DOBRY v. DOBRY

Annotate this Case

DOBRY v. DOBRY
1953 OK 305
262 P.2d 691
Case Number: 35853
Decided: 10/27/1953
Supreme Court of Oklahoma

Syllabus

¶0 1. Provisions in a corporation's bylaws designed to prevent sales of the corporation stock to outsiders are to be strictly construed and not held applicable to transactions not expressly referred to therein.

2. In this case where plaintiff, one of a corporation's minority stockholders, sought an injunction against the sale of said corporation's entire assets on the ground that there had been no compliance with Article X of said corporation's bylaws providing that in certain events, stock held by individual share owners should be offered for sale to other stockholders and the corporation; Held: Said Article is inapplicable to such sale and the trial court's refusal to grant such injunction was not error.

Appeal from the District Court of Canadian County, Baker H. Melone, J.

Fogg, Fogg and Fogg, El Reno, for plaintiff in error.

Porta and Weaver and Ralph A. Myers, Jr., El Reno, for defendants in error.

BLACKBIRD, J.

¶1 The persons involved in this action are all descendants or members of the family, by blood or marriage, of A.F. Dobry, deceased, founder of the company now known as Dobry Flour Mills, Inc., Yukon, Oklahoma.

¶2 Plaintiff in error is a minority stockholder, and the individuals appearing herein as defendants in error are majority stockholders and directors, in said corporation. These parties will hereinafter be referred to as plaintiff and defendants, respectively, as they appeared in the trial court.

¶3 The present controversy between the parties arose at a meeting of the stockholders of said corporation in July, 1952. In accord with the announced purpose of said meeting, a resolution was passed, by concurring vote of the majority stockholders, authorizing a sale of the corporation's assets because of deteriorating business conditions. Plaintiff was one of the minority dissenters. Thereafter he brought this action in the district court to enjoin such sale. After a hearing on the merits of his said application, the court entered judgment refusing it, and plaintiff herein appeals therefrom.

¶4 His position was and is that in the action taken for the sale of the corporation, defendants violated Article X of its bylaws, and that the steps prescribed therein should have been taken to afford him or one or more other stockholders the option therein described of purchasing the stock of all the others who desired to sell. The substance of the pertinent parts of that Article provide that (a) In the event any stockholder desires to sell any of his or her shares, or (b) In the event by operation of law or by testamentary disposition, the stock of any deceased stockholder becomes vested in any person other than a child or lineal descendant or surviving spouse of a child or lineal descendant or survivor of Mary A. and A.T. Dobry, or (c) In the event of the alienation by sale or execution or foreclosure of lien or any forced process of the shares "of any stockholder; the corporation, in the first instance, and the other stockholders of the corporation in the second instance, shall have the right to purchase and acquire the stock held in either such circumstance * * *." Said Article goes on to provide that in the event one or more of the selling stockholders and the corporation and/or remaining stockholders fail to agree on the price to be paid for such stock, such price shall be ascertained by appraisal made by a committee of three persons whose identity and manner of appointment are described therein. The article also prescribes detailed procedure following the appraisal of such shares of stock, for their transfer on the records of the corporation, and other matters unnecessary herein to delineate.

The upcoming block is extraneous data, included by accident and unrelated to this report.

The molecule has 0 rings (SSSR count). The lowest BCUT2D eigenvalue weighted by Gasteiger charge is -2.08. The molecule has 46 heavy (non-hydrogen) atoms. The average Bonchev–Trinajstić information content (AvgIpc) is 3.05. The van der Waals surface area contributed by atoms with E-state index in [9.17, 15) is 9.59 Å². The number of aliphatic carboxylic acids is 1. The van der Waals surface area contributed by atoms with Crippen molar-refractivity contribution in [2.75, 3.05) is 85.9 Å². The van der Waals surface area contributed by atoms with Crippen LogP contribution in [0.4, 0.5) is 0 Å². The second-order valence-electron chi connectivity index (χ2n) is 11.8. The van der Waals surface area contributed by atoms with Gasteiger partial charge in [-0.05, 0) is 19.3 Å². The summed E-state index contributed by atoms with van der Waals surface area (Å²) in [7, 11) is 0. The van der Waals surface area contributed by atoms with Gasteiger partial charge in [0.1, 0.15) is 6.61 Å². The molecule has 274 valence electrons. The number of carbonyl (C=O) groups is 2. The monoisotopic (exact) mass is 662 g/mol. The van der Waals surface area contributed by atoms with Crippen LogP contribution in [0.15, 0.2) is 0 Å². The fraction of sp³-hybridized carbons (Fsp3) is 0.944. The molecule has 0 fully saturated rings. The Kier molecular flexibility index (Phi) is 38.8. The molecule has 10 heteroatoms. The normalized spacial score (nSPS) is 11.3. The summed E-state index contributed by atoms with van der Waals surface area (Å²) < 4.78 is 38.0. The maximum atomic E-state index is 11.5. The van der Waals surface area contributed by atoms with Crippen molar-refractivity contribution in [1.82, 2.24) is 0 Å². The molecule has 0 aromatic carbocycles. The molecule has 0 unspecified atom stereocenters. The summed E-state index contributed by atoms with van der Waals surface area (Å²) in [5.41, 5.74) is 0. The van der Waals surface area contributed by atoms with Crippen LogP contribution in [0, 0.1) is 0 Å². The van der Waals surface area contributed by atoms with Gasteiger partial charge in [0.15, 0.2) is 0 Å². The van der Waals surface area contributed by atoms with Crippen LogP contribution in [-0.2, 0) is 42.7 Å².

¶5 The procedure followed by the corporation's board of directors in approaching the contemplated sale of the corporation's assets was that prescribed in this State's "Business Corporation Act", contained in Title 18 O.S. 1951 § 1.163 [18-1.163] of said Act regarding sales of assets of domestic corporations provides that such a board may, by resolution, authorize the sale of all the property and assets of such corporation for certain purposes, but subdivision a, paragraph (4) thereof is as follows: